Published on February 3rd, 2010 | by Ozlem Avcioglu

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Clift, San Francisco, USA

clift-facade

Clift perfectly captures the San Francisco””s diverse spirit as a fusion of old-world hotel elegance with distinctly contemporary energy and glamour.  Clift’s classic stone exterior opens onto a glowing purple entryway that prepares guests for the wonderland within.

Designed by Philippe Starck, the soaring lobby contains one of the most eclectic furniture collections in all of California, with chairs from Ray and Charles Eames, a coffee table by Salvador Dali, a surreal stool by Renee Marguerite, and a sculpture custom made by William Sawaya.  The thrilling monumental scale and fantastical furnishings create a dream-like composition that is the cornerstone of Clift’s magic.  Life becomes theatre in this striking space, featuring beautifully crafted furniture custom-designed by Philippe Starck.

clift-lobby

The beautifully crafted furniture in the rooms include a Starck-designed English sycamore custom sleigh bed and, inspired by artist Man Ray, a whimsical wood chair in the form of a wheelbarrow. Floor-to-ceiling mirrors create a soothing ‘infinity effect. The San Francisco outpost of Jeffrey Chodorow’s Asia de Cuba restaurant has been designed to complement the legendary glamour of the Redwood Room. The renowned and innovative Asian-Latin cuisine is served in an atmosphere of unabashed glamour: lush silk curtains, mahogany and leather banquettes, hand-blown Murano glass lamps, and a spectacular cross-shaped and illuminated communal dining table from Venetian mirror.

clift-spanish-suite

clift-guestroom

While you can get the general vibe of a place after spending a year, a month, or even just a week there, it takes many years to know a city like the back of your hand. Discovering all the shortcuts, hole-in-the-wall restaurants, traffic patterns, and secret vista points requires time. After spending more than 10 years in San Jose, I can safely say the city is part of me as much as I (and all its residents) am part of it. Here are 10 things I’ve learned after living in San Jose for a decade.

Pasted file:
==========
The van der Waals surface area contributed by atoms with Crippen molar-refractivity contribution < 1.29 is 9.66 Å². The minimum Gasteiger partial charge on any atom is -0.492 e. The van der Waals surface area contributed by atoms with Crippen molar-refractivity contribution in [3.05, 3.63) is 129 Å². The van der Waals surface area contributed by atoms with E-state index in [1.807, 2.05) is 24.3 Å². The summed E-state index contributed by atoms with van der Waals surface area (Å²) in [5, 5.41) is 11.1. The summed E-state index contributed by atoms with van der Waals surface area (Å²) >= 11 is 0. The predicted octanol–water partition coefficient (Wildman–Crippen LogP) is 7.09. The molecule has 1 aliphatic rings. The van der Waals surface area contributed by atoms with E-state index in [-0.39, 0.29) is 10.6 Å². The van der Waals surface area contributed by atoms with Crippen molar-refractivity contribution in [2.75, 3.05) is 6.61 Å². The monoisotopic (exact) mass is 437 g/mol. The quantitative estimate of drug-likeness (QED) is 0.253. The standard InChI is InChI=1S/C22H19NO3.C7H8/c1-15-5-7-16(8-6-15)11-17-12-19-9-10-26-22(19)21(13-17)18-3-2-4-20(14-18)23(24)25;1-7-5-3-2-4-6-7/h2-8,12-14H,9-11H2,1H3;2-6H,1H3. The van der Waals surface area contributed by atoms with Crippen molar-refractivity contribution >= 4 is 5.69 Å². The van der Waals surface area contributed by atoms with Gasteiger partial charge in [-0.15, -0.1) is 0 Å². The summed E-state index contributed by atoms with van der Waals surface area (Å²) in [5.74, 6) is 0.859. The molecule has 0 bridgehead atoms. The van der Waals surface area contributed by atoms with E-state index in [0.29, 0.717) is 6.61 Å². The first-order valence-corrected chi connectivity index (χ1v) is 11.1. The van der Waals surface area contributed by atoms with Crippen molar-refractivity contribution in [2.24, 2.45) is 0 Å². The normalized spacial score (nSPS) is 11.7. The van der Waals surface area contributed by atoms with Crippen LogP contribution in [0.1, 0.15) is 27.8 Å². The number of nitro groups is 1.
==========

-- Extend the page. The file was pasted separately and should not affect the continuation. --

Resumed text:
San Jose is More Populous Than it Feels

Busy San Jose day / Shutterstock

San Jose is the 10th most populated city in the entire country, but this fact sometimes surprises even the city’s natives. The city feels much less inhabited than it actually is. San Jose is a large city, allowing its residents to spread out. This also mean many streets are pretty empty, particularly during the early and late hours of the day, check out these rent relief grant program.

Many of Your Friends Will Be in Tech

As the “Capital of the Silicon Valley,” San Jose has its fair share of tech workers. Many of your friends will either work for startups, for one of the “Big Three” tech companies (Google, Apple, and Facebook), or for one of the many other Fortune 500 companies that reside in the Bay Area. It’s just a fact of life that people in San Jose refer to mundane things in tech terms; you may be asked if your project requires more bandwidth, or people will tell you that your idea is an “app-ortunity.”

Mexican Food Isn’t as Good Anywhere Else

Taqueria along San Jose’s First Street / Photo by David Sawyer / CC BY-SA

…except maybe in Mexico itself. And in San Diego or Los Angeles. But if you get used to the Mission burritos and carne asada nachos in the Bay Area and then travel to Chicago and order al pastor tacos, prepare to be very disappointed. Also, plan on eating a lot of Mexican food when guests come to town for a visit. After all, the Bay Area’s Mexican cuisine is the stuff of fairy tales, and your East Coast friends know it.


About the Author

Ozlem Avcioglu

Each city has its own light, identity and color ️Traveler photographer writer owner of Haaz design. Based in Istanbul and NY, live around the world.



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